Anna Noelle Rockwell, Midori, Oona Nelson

Anna Noelle Rockwell, Midori, Oona Nelson


Statement: An Embarrassing Abundance; ORT Project

Ort Project is the collaborative union of artists Oona Nelson and Anna Noelle Rockwell, whose lush installations, photographs and interactive gestures explore and critique aspects of consumption, abundance, and decay. Their point of reference is the table, a site of dining and display, which they use as a staging platform for painterly nature morte tableaux in which the artists create ephemeral installations and photographs of edible and inedible subjects. Their work takes on the implications of food beyond that of nourishment, instead ORT marinates the more insidious, but visually rich implications—poisonous, gluttonous or hedonistic—to offer intoxicating critiques of social attitudes with collective perils. Within their work Ort blends the influence of art history, the contemporary cult of convenience and abundance, along with the corresponding environmental threats and distorted value systems, into uncommon balances of the grotesque and the beautiful.


ORT Project is the collaborative union of artists Oona Nelson and Anna Noelle Rockwell.

We chose to collaborate because of a long friendship, an ongoing artistic dialogue, and an admiration of each other’s aesthetic. Our collaboration is a cacophony of impediments that bring us to divergent outcomes. We want to beautifully make dark and ugly things that exquisitely complicated people love. Let us tempt you to enter into the dark with us.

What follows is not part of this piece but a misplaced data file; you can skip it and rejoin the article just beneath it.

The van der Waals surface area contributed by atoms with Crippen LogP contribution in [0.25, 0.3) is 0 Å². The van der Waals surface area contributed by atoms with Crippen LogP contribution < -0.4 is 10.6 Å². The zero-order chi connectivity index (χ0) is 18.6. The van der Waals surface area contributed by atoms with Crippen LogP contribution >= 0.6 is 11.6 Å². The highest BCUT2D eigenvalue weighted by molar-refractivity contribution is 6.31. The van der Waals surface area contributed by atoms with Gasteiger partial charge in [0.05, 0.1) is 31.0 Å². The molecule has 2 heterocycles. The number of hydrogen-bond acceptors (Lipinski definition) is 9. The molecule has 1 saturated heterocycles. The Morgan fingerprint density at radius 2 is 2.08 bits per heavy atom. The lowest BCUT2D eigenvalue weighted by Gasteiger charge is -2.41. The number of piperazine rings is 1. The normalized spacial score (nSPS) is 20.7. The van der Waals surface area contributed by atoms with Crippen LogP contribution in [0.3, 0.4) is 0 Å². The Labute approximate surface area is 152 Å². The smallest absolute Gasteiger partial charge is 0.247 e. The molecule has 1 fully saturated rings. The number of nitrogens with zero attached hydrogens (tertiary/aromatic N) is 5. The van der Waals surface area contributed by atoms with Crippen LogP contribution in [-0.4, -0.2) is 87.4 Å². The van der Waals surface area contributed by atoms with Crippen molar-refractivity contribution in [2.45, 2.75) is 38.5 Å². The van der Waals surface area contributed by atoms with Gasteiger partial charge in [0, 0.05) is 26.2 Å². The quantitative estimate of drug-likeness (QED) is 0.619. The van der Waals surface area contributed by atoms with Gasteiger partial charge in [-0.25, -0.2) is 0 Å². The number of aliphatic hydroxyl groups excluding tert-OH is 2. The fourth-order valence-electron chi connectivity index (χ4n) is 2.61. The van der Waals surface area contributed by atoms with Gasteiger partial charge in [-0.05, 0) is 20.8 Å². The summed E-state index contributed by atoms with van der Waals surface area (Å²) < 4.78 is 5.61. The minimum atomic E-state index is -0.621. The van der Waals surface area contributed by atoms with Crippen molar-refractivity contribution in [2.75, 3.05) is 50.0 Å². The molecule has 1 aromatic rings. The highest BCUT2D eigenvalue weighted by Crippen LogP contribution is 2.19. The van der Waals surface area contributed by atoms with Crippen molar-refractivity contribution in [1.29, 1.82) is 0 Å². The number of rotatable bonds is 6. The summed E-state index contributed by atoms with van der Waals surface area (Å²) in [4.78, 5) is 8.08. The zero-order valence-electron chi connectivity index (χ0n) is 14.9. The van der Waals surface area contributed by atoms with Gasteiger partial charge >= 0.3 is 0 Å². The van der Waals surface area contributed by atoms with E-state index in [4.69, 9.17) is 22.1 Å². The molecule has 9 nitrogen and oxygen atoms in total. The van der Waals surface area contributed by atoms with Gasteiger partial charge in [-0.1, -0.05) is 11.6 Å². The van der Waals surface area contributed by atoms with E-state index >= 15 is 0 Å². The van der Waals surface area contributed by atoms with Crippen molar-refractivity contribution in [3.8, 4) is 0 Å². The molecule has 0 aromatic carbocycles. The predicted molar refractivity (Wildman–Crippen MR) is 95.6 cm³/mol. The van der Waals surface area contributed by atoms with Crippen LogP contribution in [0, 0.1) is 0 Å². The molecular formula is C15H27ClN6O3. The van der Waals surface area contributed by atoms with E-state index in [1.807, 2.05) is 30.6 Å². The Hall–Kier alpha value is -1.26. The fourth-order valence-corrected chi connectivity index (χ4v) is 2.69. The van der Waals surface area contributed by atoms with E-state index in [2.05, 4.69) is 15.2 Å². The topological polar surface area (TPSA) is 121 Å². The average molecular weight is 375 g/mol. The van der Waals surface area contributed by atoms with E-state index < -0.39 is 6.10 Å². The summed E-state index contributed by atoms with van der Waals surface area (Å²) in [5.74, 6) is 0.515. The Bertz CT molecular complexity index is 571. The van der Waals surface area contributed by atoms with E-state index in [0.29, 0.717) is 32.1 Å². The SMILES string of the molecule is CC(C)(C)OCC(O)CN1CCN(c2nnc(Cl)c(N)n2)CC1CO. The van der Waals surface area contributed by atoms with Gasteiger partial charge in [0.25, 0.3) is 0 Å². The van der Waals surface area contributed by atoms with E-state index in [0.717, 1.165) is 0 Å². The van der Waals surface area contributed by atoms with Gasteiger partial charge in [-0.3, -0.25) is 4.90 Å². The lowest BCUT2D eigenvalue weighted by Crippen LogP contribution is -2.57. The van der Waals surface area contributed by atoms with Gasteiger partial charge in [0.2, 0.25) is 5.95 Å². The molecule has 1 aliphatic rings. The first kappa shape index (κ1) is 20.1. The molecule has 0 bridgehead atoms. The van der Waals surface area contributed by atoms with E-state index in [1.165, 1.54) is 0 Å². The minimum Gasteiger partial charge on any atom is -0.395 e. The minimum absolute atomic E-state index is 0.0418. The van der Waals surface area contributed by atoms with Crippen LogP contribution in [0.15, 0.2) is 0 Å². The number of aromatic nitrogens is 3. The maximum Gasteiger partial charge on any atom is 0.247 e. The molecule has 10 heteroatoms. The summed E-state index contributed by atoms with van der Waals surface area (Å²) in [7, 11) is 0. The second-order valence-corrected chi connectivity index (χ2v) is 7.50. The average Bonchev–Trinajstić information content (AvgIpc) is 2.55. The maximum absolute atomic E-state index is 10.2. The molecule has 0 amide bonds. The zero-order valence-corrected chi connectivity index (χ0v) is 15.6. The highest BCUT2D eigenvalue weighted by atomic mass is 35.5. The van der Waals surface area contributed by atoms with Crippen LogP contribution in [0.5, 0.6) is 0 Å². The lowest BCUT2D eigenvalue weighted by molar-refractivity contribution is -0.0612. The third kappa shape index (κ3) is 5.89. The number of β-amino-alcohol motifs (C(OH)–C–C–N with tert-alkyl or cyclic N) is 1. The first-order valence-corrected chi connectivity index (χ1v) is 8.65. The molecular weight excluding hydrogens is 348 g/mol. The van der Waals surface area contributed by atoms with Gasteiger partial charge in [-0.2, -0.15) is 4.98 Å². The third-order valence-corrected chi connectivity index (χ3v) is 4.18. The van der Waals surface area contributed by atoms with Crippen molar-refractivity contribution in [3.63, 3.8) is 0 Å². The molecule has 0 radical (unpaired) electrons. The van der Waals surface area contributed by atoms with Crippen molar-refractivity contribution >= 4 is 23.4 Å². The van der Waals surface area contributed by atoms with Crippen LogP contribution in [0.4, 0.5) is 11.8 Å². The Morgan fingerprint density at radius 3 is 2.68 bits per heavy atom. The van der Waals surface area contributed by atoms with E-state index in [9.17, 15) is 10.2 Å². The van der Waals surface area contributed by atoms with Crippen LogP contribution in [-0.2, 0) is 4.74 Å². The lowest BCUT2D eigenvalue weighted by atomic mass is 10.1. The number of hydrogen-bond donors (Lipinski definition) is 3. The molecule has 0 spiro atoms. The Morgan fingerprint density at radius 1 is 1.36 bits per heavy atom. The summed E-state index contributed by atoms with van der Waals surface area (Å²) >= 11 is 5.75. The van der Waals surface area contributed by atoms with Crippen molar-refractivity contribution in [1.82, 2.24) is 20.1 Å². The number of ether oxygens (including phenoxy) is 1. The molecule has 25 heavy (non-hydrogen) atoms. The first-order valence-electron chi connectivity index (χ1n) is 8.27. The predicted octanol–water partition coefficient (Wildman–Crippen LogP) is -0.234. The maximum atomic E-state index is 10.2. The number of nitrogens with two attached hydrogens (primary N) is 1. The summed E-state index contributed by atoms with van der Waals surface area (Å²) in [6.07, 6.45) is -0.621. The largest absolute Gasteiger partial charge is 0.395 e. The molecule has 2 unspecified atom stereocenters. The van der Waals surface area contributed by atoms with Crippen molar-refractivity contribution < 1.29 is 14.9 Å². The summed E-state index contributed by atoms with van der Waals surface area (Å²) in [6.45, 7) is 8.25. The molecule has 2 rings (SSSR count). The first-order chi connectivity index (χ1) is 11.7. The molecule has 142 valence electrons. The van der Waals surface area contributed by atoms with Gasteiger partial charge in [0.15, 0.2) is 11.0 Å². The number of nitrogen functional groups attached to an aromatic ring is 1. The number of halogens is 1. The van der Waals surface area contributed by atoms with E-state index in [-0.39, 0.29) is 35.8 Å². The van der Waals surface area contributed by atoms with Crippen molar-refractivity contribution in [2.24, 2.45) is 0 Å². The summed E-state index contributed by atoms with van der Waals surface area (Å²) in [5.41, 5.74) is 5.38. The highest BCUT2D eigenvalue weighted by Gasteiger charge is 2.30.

Oona Nelson

Oona Nelson, BFA, San Francisco Art Institute, MFA School of The Art Institute of Chicago. oonanelson.com

The photographic medium is clearly beautiful. I am enamored with it. I wish I could say I am an inspired artist. I am not. My brain is filled with lead. I am moored to the couch, which causes me guilt and anxiety at being so stupidly common. This state of crippled restlessness lasts for long periods. Then, in a fitful explosion of vanity disguised as inspiration, I frantically turn to conjuring up some sort of cleaver artistic endeavor to prop up my feeling of superiority. But alas, my best ideas are usually not my own, and I am left struggling to figure out which toothpaste commercial inspired this one. For a short time I am relived at having completed something and become smitten with the work as if it were a new kitten. And thanks to the endurance of post modernism I can once again call myself an artist.


Anna Noelle Rockwell

Anna Noelle Rockwell, BA, Anthropology and Fine Arts, Bennington College, Bennington, Vermont. Attended San Francisco Art Institute and Parsons School of Design, New York.  annarockwell.com

Intense, unsettling, and boldly composed, Anna Noelle Rockwell's paintings radiate a sense of ominous implication and Gothic discontent. Drawing from influences as diverse as horror movies, haute couture, and the rural nostalgia of traditional equine painting, she has crafted images that roil with conflict and unspoken threat. Her horses explode with expressive power, while her human subjects hover eerie and still. Nonetheless, both sets of images express Rockwell's concern with the balance between restless, even chaotic energy and the dominating constraints of form. This thematic dynamic, perfectly captured in the tense symbiosis of horse and rider, also informs her most consistent stylistic trait: the disciplined pairing of forcefully defined, almost allegorical figures with abstract, dissolving backgrounds that undermine any sense of solidity or coherent reference.